Out-Law News | 21 Mar 2019 | 4:25 pm | 4 min. read
The judgment, which was backed by seven Supreme Court judges, sought to resolve a conflict between two legal principles: the common law principle that 'fraud unravels all'; and the principle that there must be finality in litigation. However, the judges were unable to agree on a "bright-line boundary" between types of case where one principle or the other would succeed.
The applicant, Mrs Takhar, claimed she had been defrauded by her cousin, Mrs Krishan, when she agreed to transfer ownership of a number of properties in Coventry to a newly-formed company, Gracefield Developments Ltd. Mrs Takhar claimed that the properties were to be renovated and rented out, with her retaining beneficial ownership, while Mrs Krishan and her husband claimed that the properties were to be sold after they had been renovated and the proceeds split between them and Mrs Takhar.
In October 2008, Mrs Takhar issued proceedings claiming that the properties had been transferred to Gracefield as a result of "undue influence and unconscionability" on the part of the Krishans. At a trial before Judge Purle at the High Court (the Purle judgment), the Krishans presented a scanned copy of a written profit share agreement, purportedly signed by Mrs Takhar, to support their case. Mrs Takhar applied for leave to obtain evidence from a handwriting expert, but permission was refused. As Mrs Takhar was unable to prove that she had not signed the document, the High Court found in favour of the Krishans.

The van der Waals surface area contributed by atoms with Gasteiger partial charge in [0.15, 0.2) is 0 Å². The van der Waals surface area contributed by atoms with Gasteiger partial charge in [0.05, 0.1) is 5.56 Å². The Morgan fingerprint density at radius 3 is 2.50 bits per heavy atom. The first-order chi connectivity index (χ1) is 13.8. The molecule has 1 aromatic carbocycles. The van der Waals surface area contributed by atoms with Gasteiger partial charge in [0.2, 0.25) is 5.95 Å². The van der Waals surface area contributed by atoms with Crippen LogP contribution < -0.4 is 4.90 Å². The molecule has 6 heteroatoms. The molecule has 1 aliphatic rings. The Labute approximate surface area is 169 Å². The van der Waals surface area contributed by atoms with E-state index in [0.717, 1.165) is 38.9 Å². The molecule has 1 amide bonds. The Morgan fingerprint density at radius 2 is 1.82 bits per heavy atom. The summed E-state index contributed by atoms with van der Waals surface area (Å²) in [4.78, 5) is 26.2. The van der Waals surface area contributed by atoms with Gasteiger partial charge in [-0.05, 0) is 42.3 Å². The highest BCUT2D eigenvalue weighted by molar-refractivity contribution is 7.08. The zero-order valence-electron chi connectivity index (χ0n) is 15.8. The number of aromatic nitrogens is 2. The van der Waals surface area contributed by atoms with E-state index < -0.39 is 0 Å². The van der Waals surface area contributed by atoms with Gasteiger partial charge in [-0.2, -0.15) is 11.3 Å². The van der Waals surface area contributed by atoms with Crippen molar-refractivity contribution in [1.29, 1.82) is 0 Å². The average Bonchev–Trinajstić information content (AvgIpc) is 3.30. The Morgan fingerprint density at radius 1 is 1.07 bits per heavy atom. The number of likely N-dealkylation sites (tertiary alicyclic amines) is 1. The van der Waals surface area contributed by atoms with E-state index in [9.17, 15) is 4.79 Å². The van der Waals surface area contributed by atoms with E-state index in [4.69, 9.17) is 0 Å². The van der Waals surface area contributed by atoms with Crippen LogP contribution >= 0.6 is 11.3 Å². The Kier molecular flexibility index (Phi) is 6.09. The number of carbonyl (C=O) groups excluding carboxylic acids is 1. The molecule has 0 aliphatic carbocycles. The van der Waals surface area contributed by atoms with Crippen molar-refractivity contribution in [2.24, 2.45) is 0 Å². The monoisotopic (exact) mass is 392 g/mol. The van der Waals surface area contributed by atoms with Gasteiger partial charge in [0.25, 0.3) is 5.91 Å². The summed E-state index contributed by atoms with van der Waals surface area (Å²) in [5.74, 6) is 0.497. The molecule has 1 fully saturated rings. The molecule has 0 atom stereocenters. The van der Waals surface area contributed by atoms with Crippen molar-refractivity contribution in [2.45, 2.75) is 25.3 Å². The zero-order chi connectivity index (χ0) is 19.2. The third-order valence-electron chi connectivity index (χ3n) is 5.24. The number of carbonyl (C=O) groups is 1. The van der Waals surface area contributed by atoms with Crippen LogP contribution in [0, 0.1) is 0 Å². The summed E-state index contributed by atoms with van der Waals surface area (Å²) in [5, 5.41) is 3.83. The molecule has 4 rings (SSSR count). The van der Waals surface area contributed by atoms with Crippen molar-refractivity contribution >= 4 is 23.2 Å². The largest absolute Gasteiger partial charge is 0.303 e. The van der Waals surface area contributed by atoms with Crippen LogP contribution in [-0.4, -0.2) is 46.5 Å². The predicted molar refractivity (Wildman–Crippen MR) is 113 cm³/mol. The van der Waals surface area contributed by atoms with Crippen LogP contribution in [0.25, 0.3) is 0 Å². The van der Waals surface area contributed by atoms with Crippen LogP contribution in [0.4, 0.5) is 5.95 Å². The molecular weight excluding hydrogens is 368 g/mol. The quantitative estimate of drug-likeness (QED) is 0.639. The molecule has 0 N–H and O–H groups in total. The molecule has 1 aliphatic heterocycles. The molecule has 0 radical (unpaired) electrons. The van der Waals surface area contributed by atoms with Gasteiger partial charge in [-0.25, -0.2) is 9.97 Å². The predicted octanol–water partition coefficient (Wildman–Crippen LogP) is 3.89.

After the trial Mrs Takhar engaged a handwriting expert, who agreed that the signature had been forged. She then applied to have the Purle judgment set aside on the basis of fraud. The Krishans and Gracefield claimed that this application was an abuse of process. They argued that because Mrs Takhar had access to the documents on which the expert report was based before the Purle judgment, Mrs Takhar should not have the opportunity to re-open this litigation. Mr Justice Newey at the High Court allowed Mrs Takhar's application.
The Court of Appeal allowed the Krishans' appeal. Lord Justice Patten, giving the leading judgment, said that "wider policy considerations" barred Mrs Takhar from challenging the Purle judgment "by commencing new proceedings in which the same issues arise". The court found that the success of Mrs Takhar's second claim "depends upon evidence which could with reasonable diligence have been produced at the earlier trial".
The Supreme Court disagreed, restoring the decision of Mr Justice Newey. Lord Kerr, giving the judgment of the court, said firstly that the issue of whether the signature was fraudulent had not been raised in the proceedings before Judge Purle. This was therefore "not a case of commencing new proceedings where the same issues arise", he said.